For TOLKIEN to be a good film, it is all about the writing, and Gleeson and Beresford have penned a wonderful script. The interactions between Tolkien and his boyhood friends are engaging and believable. These four young men have managed to form an impressive bond, despite the various circumstances of their backgrounds. In the same vein is the relationship established between Edith and Tolkien. We want them to be together and find happiness.
It's really unfortunate that Karukoski's film isn't faring better on Rotten Tomatoes. It's a beautiful movie well worth the time and emotional investment. Plus, David managed to stay awake, so that's a clue right there that TOLKIEN is an excellent experience.
Opinion: See It Now!
David: The early life of J.R.R. Tolkien (pronounced Toll-Keen) may not appeal to the average moviegoer, and even devout fans of "The Hobbit" and "The Lord of the Rings" may not feel fulfilled with this movie. Instead TOLKIEN is a showcase for the writer's early years featuring a strong performance from Nicholas Hoult in the title role.
The younger Tolkien (Harry Gilby) and his little brother Hilary are orphaned because their mother Mabel (Laura Donnelly) dies at an early age. We then follow Ronald, as he was called, to his tenure at a British upper class school. He and three other boys form a club they call the T.C.B.S. (Tea Club and Barrovian Society), intoning a unique chant when the mood strikes. The actors playing both the younger versions of themselves, and later as they get older and all attend Oxford, are very capable in their roles.
Their bond could have lasted a lifetime, but World War I had a lot to do with that. TOLKIEN shifts frequently from the present day to some horrific scenes of Ronald and others at the battle of the Somme in France during the Great War. But much more of the movie revolves around Ronald and his love affair with Edith Bratt (Lily Collins).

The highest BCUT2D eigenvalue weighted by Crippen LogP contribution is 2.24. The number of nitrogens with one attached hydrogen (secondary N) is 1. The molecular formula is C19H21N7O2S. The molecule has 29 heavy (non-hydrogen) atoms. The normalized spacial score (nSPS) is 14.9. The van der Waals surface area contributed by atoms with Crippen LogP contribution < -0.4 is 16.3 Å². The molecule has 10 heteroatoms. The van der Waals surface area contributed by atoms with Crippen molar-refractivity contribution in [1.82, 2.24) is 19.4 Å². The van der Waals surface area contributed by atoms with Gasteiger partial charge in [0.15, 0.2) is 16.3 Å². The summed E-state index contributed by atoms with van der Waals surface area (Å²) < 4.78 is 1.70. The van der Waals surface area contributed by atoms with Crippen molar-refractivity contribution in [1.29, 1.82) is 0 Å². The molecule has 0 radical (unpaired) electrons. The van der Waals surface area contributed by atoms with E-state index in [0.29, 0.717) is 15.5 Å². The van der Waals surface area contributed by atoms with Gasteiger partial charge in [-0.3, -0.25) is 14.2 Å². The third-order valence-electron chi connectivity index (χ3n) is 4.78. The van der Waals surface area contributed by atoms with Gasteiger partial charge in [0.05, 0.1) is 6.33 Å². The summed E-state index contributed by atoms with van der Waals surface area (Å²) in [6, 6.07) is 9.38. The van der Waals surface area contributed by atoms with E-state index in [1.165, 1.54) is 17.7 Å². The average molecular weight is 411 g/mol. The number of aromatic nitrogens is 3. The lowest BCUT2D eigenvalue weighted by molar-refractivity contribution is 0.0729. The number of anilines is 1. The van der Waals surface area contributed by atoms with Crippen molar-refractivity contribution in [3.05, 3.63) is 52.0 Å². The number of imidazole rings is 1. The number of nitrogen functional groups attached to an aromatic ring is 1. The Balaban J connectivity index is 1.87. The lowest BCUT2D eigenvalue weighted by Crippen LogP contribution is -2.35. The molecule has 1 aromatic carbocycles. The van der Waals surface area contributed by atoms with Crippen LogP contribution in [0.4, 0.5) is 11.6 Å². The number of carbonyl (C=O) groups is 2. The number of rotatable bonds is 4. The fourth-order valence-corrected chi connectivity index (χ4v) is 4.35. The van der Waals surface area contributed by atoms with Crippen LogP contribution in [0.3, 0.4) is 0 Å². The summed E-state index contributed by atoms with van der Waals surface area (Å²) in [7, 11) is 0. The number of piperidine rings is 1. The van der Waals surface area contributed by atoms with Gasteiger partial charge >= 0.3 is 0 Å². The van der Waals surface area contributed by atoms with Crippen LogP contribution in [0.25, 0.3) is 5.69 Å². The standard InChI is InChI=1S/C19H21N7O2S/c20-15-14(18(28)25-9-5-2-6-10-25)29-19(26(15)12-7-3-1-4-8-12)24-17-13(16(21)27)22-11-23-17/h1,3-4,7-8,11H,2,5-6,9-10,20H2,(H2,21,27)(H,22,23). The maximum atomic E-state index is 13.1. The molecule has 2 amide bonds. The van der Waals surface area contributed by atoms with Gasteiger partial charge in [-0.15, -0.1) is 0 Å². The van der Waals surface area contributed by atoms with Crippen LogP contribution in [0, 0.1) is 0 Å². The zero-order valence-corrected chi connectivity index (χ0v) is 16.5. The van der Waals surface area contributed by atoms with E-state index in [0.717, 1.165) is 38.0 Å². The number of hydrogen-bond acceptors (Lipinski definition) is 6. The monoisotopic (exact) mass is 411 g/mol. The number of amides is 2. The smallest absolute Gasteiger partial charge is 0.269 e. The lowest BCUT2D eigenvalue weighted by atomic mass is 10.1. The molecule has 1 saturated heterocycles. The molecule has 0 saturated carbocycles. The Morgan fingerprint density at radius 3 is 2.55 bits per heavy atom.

His feelings for Edith run deep and she responds in kind. But obstacles interfere with their potential plans for marriage. First, Father Francis Morgan (Colm Meaney), the priest who was the guardian for the Tolkien brothers after their mother's death, forbids Ronald from seeing Edith until he turns twenty-one, and Ronald feels compelled to obey.
When Ronald enlists in the army after England is engaged in the war, Edith fears he will not return alive and breaks off their relationship. Collins, who most recently is seen as Fantine in the PBS non-singing version of "Les Miserables", is on a par with Hoult for her acting. She is lovely and engaging.
We learn about Tolkien's fascination with language and how early on he invents his own. This, of course, becomes a focal point of his creation of Middle Earth. But TOLKIEN has precious little insight into his works of fiction that made him a world-renowned author. Only the utterance of a single word by Tolkien at the very end of the movie provides a clue about his future body of writing. Can you guess what that word is?
This is not a film that will appeal to the average moviegoer. Jeanne loves period pieces and this is no exception. Occasionally slow and deliberate, I can still recommend TOLKIEN as something to enjoy at home.
Opinion: Wait for DVD